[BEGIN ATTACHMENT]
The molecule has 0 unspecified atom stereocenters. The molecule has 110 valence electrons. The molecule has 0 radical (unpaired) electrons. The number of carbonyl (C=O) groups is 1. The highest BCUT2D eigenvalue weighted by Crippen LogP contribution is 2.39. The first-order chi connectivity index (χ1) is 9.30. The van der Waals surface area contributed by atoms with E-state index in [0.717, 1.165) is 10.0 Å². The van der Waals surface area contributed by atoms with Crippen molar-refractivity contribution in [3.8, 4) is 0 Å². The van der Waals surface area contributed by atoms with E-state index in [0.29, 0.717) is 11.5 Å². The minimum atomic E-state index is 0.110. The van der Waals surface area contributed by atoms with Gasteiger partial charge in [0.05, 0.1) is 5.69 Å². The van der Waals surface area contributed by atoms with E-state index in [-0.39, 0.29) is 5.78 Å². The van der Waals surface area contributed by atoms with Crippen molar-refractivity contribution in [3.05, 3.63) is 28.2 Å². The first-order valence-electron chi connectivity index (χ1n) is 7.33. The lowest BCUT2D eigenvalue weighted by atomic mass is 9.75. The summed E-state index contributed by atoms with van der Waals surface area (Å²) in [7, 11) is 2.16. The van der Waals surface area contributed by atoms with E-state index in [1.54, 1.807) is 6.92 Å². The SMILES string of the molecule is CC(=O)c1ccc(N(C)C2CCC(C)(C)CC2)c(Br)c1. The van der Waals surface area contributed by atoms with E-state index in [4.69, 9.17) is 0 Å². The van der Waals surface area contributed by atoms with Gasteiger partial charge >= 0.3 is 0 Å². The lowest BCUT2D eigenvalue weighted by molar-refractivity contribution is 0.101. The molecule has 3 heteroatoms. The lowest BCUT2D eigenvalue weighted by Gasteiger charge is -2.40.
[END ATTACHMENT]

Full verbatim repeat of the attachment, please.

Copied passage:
The molecule has 0 unspecified atom stereocenters. The molecule has 110 valence electrons. The molecule has 0 radical (unpaired) electrons. The number of carbonyl (C=O) groups is 1. The highest BCUT2D eigenvalue weighted by Crippen LogP contribution is 2.39. The first-order chi connectivity index (χ1) is 9.30. The van der Waals surface area contributed by atoms with E-state index in [0.717, 1.165) is 10.0 Å². The van der Waals surface area contributed by atoms with Crippen molar-refractivity contribution in [3.8, 4) is 0 Å². The van der Waals surface area contributed by atoms with E-state index in [0.29, 0.717) is 11.5 Å². The minimum atomic E-state index is 0.110. The van der Waals surface area contributed by atoms with Gasteiger partial charge in [0.05, 0.1) is 5.69 Å². The van der Waals surface area contributed by atoms with E-state index in [-0.39, 0.29) is 5.78 Å². The van der Waals surface area contributed by atoms with Crippen molar-refractivity contribution in [3.05, 3.63) is 28.2 Å². The first-order valence-electron chi connectivity index (χ1n) is 7.33. The lowest BCUT2D eigenvalue weighted by atomic mass is 9.75. The summed E-state index contributed by atoms with van der Waals surface area (Å²) in [7, 11) is 2.16. The van der Waals surface area contributed by atoms with E-state index in [1.54, 1.807) is 6.92 Å². The SMILES string of the molecule is CC(=O)c1ccc(N(C)C2CCC(C)(C)CC2)c(Br)c1. The van der Waals surface area contributed by atoms with E-state index in [4.69, 9.17) is 0 Å². The van der Waals surface area contributed by atoms with Gasteiger partial charge >= 0.3 is 0 Å². The lowest BCUT2D eigenvalue weighted by molar-refractivity contribution is 0.101. The molecule has 3 heteroatoms. The lowest BCUT2D eigenvalue weighted by Gasteiger charge is -2.40.